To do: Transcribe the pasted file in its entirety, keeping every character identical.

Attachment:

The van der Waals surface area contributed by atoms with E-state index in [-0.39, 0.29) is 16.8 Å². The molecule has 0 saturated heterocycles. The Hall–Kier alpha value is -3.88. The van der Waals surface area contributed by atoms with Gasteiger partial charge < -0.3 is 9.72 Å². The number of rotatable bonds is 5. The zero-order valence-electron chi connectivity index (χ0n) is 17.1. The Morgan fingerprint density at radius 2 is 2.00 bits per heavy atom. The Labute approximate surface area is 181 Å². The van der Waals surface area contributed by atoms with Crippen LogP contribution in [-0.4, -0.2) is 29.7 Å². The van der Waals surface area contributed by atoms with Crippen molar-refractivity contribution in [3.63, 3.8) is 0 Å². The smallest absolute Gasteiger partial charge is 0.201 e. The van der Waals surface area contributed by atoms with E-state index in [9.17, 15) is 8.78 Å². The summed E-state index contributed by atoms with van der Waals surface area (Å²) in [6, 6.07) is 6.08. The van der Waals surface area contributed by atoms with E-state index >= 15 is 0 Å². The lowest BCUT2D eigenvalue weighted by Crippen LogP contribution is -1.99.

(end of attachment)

The van der Waals surface area contributed by atoms with E-state index in [-0.39, 0.29) is 16.8 Å². The molecule has 0 saturated heterocycles. The Hall–Kier alpha value is -3.88. The van der Waals surface area contributed by atoms with Gasteiger partial charge < -0.3 is 9.72 Å². The number of rotatable bonds is 5. The zero-order valence-electron chi connectivity index (χ0n) is 17.1. The Morgan fingerprint density at radius 2 is 2.00 bits per heavy atom. The Labute approximate surface area is 181 Å². The van der Waals surface area contributed by atoms with Crippen LogP contribution in [-0.4, -0.2) is 29.7 Å². The van der Waals surface area contributed by atoms with Crippen molar-refractivity contribution in [3.63, 3.8) is 0 Å². The smallest absolute Gasteiger partial charge is 0.201 e. The van der Waals surface area contributed by atoms with E-state index in [9.17, 15) is 8.78 Å². The summed E-state index contributed by atoms with van der Waals surface area (Å²) in [6, 6.07) is 6.08. The van der Waals surface area contributed by atoms with E-state index >= 15 is 0 Å². The lowest BCUT2D eigenvalue weighted by Crippen LogP contribution is -1.99.